I found it through pure serendipity and the massive gravitational pull of a Worldcon dealers room. Physical books sitting next to each other. But I was looking more out of nostalgia than anything else. There’s Wasp. There’s dear old Next of Kin. Wait! What on Earth is that? How did I miss it? Or did it fall through a wormhole from another dimension? Or have I slid into an alternate reality like The Stone Pillow in Robert Charles Wilson’s Divided by Infinity?

I may read The Mindwarpers and write about it, if I don’t wake up soon and discover I’m actually still fifteen. But there’s something so enticing and happy-making about having a new Eric Frank Russell, which I never thought I’d have again, that I may keep it on the shelf unread until I get diagnosed with something terminal. That’ll give me something to look forward to!

It makes me wonder what other old books might be lurking out there. Back to the dealers room to scour the shelves with attention!

Have you ever experienced the joy of serendipitously finding a book you didn’t know you were looking for? Did it work out well for you?


This article originally appeared September 5, 2012 on as part of our Jo Walton Reads series.

Jo Walton is in Worldcon with a new Eric Frank Russell book. She’s taking the time to write to you even so, because she wants you to be happy too.

1. LaurenJ
This happens to me relatively frequently, especially with authors I read when I was younger, when the library's own collection seemed like the effective bounds of the literary earth. I would, years later, find sequels, in particular, I'd been utterly unaware of. Or Ira Levin--I grew up hearing about Rosemary's Baby, The Boys from Brazil, The Stepford Wives, and Sliver, and reading them when I encounered them, but it wasn't until Tor that I realized I'd missed the SF This Perfect Day. I knew Levin wasn't especially prolific, so I'd never thought to look for more. My sister immediately bought it for my birthday.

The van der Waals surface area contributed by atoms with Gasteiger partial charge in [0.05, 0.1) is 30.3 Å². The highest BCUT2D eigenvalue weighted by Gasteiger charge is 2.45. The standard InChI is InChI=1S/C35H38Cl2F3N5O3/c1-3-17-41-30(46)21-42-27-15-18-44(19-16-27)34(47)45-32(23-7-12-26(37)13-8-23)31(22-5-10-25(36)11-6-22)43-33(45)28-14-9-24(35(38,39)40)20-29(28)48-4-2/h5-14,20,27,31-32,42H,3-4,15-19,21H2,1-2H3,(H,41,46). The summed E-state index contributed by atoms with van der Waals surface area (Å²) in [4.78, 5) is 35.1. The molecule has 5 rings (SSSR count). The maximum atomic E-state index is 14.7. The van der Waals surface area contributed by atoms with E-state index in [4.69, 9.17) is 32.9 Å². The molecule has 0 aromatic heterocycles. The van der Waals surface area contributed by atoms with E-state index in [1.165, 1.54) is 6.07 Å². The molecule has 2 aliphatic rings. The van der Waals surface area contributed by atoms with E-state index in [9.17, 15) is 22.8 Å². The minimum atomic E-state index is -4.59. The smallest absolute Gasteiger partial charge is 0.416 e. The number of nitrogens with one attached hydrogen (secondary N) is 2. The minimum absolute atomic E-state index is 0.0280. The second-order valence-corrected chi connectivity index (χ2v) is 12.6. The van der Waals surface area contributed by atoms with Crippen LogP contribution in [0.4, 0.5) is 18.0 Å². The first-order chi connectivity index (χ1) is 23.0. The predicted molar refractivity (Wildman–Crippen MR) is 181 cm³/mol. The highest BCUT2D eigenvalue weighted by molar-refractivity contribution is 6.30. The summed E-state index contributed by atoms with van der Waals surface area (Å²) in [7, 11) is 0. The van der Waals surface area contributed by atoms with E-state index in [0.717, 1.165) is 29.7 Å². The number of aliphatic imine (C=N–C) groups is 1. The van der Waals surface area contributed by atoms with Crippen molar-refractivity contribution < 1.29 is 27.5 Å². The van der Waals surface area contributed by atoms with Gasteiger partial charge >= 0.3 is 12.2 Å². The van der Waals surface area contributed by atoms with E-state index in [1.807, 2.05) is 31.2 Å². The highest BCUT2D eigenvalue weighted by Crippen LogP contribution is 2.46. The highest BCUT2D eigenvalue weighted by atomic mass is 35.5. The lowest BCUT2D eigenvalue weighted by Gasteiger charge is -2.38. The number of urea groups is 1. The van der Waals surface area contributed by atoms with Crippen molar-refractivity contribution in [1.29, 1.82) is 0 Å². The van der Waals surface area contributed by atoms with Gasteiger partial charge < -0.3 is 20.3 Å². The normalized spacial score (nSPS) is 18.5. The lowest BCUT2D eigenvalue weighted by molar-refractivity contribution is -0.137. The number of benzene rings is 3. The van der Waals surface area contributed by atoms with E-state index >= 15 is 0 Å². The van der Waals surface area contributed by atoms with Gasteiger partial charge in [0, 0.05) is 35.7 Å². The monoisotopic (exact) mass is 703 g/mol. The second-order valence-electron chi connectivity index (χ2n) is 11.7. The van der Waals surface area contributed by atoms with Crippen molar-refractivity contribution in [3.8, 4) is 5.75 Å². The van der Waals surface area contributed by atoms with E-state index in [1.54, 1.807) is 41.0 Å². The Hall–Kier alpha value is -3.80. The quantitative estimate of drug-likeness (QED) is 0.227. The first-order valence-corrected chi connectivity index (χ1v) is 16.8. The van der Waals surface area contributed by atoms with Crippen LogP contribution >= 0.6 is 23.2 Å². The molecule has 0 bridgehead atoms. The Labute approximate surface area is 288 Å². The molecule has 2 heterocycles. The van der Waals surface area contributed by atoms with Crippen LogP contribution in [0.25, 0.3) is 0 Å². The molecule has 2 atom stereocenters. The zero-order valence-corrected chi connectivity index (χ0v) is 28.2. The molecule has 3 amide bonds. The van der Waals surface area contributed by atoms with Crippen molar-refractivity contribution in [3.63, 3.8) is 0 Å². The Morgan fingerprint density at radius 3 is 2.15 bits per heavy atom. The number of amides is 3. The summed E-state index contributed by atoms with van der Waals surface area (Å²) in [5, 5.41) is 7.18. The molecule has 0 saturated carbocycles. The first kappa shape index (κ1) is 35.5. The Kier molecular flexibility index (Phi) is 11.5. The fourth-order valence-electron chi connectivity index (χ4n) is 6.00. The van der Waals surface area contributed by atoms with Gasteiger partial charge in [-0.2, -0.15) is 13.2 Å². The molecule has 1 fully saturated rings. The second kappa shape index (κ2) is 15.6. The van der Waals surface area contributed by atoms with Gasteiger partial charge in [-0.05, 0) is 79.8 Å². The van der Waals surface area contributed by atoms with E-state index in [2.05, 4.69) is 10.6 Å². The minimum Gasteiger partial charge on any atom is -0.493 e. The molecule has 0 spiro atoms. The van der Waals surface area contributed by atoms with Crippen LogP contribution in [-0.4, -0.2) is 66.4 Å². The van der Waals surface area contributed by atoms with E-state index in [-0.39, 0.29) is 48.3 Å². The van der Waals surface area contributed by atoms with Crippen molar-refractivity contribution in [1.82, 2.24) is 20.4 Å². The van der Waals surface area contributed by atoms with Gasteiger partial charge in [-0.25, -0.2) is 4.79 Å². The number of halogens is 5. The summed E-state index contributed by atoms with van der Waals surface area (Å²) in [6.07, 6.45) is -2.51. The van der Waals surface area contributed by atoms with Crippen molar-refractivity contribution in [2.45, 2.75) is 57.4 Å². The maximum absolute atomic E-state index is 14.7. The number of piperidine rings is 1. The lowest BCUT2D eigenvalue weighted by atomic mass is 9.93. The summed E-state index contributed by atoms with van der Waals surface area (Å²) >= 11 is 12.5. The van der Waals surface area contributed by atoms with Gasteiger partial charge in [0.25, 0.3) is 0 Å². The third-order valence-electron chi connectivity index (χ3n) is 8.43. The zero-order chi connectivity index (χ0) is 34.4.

2. Tanya Beaton
This happens to me once in a while when I go into a used book store. It's one of my favourite things, especially when I'm not looking for anything in particular. Spotting that Ursula K. Leguin short story in an anthology, spying an Orson Scott Card novel I don't have yet, securing another edition of Jane Eyre... adds a little bit of happy to an already enjoyable trip.